- Media category
- Materials used
- gelatin silver photograph, vintage
- 26.7 x 34.2 cm image; 27.9 x 35.3 cm sheet
- Signature & date
Not signed. Not dated.
- Purchased with funds provided by the Photography Collection Benefactors' Program 2003
- Not on display
- Accession number
- Artist information
Fred G. Korth
Works in the collection
‘No camera is useless, however, unless it is out of order. And no camera ever made a picture. There are few tricks involved, mostly it is clean and honest workmanship, patience and a sense for composition and lighting.’ Fred G Korth 1949 1
Fred G Korth was born in Guben, Germany, and went to school in Berlin. In 1926 he emigrated to Chicago and studied photography. By the end of the 1920s he was a member of the Dearborn Camera Club and his photographs were exhibited in the 1930s in photographic salons in America and abroad (especially Japan, Vienna and Madrid). In 1932 he opened his own studio in Chicago and worked until the mid 1960s for major American magazines such as ‘National Geographic’, ‘Newsweek’, ‘Fortune’, ‘Holiday’, ‘Look’ and ‘Popular Mechanics’. ‘Fortune’ was the most important business publication of the 1930s and one of the most beautifully produced, with Margaret Bourke-White as its chief photographer. ‘Popular Mechanics’ was read by 800 000 people between the wars and exemplified the fascination America had for the machine age. Korth photographed the 1933 World's Fair in Chicago and worked as an industrial/advertising photographer for large American companies.
The career of Korth parallels Australian photographers of the same period, for example Cecil Bostock, Russell Roberts, John Lee and Max Dupain. Although a commercial photographer, Korth was clearly interested in developing his own style and exploring new ways of using the camera. He exhibited widely in pictorialist salons and his photographs retained a certain delicacy and subtle soft-focus characteristic of pictorialism, but he was clearly heavily influenced by modernism and the machine age. Korth's photographs of Chicago are remarkable for their celebration of this very modernist city studded with buildings by Walter Burley Griffin, Louis Sullivan and Frank Lloyd Wright. The photograph of the downtown bridge, taken from a high angle, resembles a set from the 1927 film ‘Metropolis’ by Fritz Lang.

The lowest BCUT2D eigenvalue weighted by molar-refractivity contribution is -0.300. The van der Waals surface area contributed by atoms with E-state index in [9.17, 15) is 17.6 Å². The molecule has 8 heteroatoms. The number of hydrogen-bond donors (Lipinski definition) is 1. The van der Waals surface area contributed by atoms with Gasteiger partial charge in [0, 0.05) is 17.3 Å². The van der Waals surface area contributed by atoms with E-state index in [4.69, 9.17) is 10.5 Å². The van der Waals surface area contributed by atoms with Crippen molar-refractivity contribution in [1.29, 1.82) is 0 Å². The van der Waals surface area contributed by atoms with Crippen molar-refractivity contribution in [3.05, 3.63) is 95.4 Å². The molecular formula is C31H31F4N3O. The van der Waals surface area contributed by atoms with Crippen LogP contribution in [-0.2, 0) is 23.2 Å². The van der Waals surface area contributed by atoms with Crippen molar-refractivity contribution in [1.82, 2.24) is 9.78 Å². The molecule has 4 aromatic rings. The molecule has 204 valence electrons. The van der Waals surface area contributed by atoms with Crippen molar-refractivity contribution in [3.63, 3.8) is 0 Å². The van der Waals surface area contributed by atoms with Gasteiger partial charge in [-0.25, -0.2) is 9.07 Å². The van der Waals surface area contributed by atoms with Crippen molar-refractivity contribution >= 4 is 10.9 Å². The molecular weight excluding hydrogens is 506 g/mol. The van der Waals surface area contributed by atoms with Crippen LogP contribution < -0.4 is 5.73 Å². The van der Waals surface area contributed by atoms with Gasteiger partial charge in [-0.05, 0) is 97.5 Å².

1. Korth F G 1949, 'The Chicago book: photographs by Korth', Fred G Korth, Chicago p 65
© Art Gallery of New South Wales Photography Collection Handbook, 2007
Shown in 1 exhibition
Architecture and Industry: Werner Mantz, Fred G. Korth and August Sander, Galerie Priska Pasquer, Köln, 19 Sep 2003–19 Oct 2003
Referenced in 2 publications
Anthony Bond, Photography: Art Gallery of New South Wales Collection, 'International modernism', pg.93-111, Sydney, 2007, 110 (illus.).
Author Unknown, Fred G. Korth: The Chicago Book, 1949. A variation of this image was published on the cover
Other works by Fred G. Korth
See more works